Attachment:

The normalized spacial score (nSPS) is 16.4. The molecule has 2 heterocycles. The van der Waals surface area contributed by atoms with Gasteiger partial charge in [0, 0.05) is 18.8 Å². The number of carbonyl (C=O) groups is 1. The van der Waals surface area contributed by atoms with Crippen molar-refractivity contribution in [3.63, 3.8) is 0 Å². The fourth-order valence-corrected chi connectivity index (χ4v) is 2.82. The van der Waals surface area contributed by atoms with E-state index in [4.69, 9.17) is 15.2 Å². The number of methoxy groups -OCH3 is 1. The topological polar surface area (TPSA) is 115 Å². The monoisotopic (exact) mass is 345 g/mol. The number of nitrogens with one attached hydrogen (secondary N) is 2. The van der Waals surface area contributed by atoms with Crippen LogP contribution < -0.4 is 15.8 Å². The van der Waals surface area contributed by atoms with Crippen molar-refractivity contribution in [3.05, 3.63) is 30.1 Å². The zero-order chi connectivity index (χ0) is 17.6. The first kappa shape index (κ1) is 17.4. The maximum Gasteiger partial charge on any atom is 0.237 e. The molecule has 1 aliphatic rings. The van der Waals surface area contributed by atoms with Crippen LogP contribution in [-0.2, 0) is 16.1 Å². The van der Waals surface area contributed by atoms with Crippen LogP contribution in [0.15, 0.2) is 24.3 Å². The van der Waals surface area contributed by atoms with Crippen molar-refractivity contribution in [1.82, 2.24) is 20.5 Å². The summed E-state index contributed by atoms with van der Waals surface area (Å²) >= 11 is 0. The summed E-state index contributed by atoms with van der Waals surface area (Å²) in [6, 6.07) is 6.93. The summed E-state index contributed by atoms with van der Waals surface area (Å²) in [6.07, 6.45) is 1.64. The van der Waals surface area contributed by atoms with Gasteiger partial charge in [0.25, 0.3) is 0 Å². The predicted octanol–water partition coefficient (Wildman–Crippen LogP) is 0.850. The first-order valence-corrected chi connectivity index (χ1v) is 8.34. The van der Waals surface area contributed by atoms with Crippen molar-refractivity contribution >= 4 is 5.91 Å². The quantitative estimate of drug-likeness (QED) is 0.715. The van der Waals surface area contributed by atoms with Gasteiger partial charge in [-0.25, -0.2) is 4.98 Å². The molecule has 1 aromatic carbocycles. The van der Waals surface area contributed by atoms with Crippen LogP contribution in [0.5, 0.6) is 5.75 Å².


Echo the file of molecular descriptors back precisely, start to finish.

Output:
The normalized spacial score (nSPS) is 16.4. The molecule has 2 heterocycles. The van der Waals surface area contributed by atoms with Gasteiger partial charge in [0, 0.05) is 18.8 Å². The number of carbonyl (C=O) groups is 1. The van der Waals surface area contributed by atoms with Crippen molar-refractivity contribution in [3.63, 3.8) is 0 Å². The fourth-order valence-corrected chi connectivity index (χ4v) is 2.82. The van der Waals surface area contributed by atoms with E-state index in [4.69, 9.17) is 15.2 Å². The number of methoxy groups -OCH3 is 1. The topological polar surface area (TPSA) is 115 Å². The monoisotopic (exact) mass is 345 g/mol. The number of nitrogens with one attached hydrogen (secondary N) is 2. The van der Waals surface area contributed by atoms with Crippen LogP contribution < -0.4 is 15.8 Å². The van der Waals surface area contributed by atoms with Crippen molar-refractivity contribution in [3.05, 3.63) is 30.1 Å². The zero-order chi connectivity index (χ0) is 17.6. The first kappa shape index (κ1) is 17.4. The maximum Gasteiger partial charge on any atom is 0.237 e. The molecule has 1 aliphatic rings. The van der Waals surface area contributed by atoms with Crippen LogP contribution in [-0.2, 0) is 16.1 Å². The van der Waals surface area contributed by atoms with Crippen LogP contribution in [0.15, 0.2) is 24.3 Å². The van der Waals surface area contributed by atoms with Crippen molar-refractivity contribution in [1.82, 2.24) is 20.5 Å². The summed E-state index contributed by atoms with van der Waals surface area (Å²) >= 11 is 0. The summed E-state index contributed by atoms with van der Waals surface area (Å²) in [6, 6.07) is 6.93. The summed E-state index contributed by atoms with van der Waals surface area (Å²) in [6.07, 6.45) is 1.64. The van der Waals surface area contributed by atoms with Gasteiger partial charge in [0.25, 0.3) is 0 Å². The predicted octanol–water partition coefficient (Wildman–Crippen LogP) is 0.850. The first-order valence-corrected chi connectivity index (χ1v) is 8.34. The van der Waals surface area contributed by atoms with Crippen molar-refractivity contribution >= 4 is 5.91 Å². The quantitative estimate of drug-likeness (QED) is 0.715. The van der Waals surface area contributed by atoms with Gasteiger partial charge in [-0.25, -0.2) is 4.98 Å². The molecule has 1 aromatic carbocycles. The van der Waals surface area contributed by atoms with Crippen LogP contribution in [0.5, 0.6) is 5.75 Å².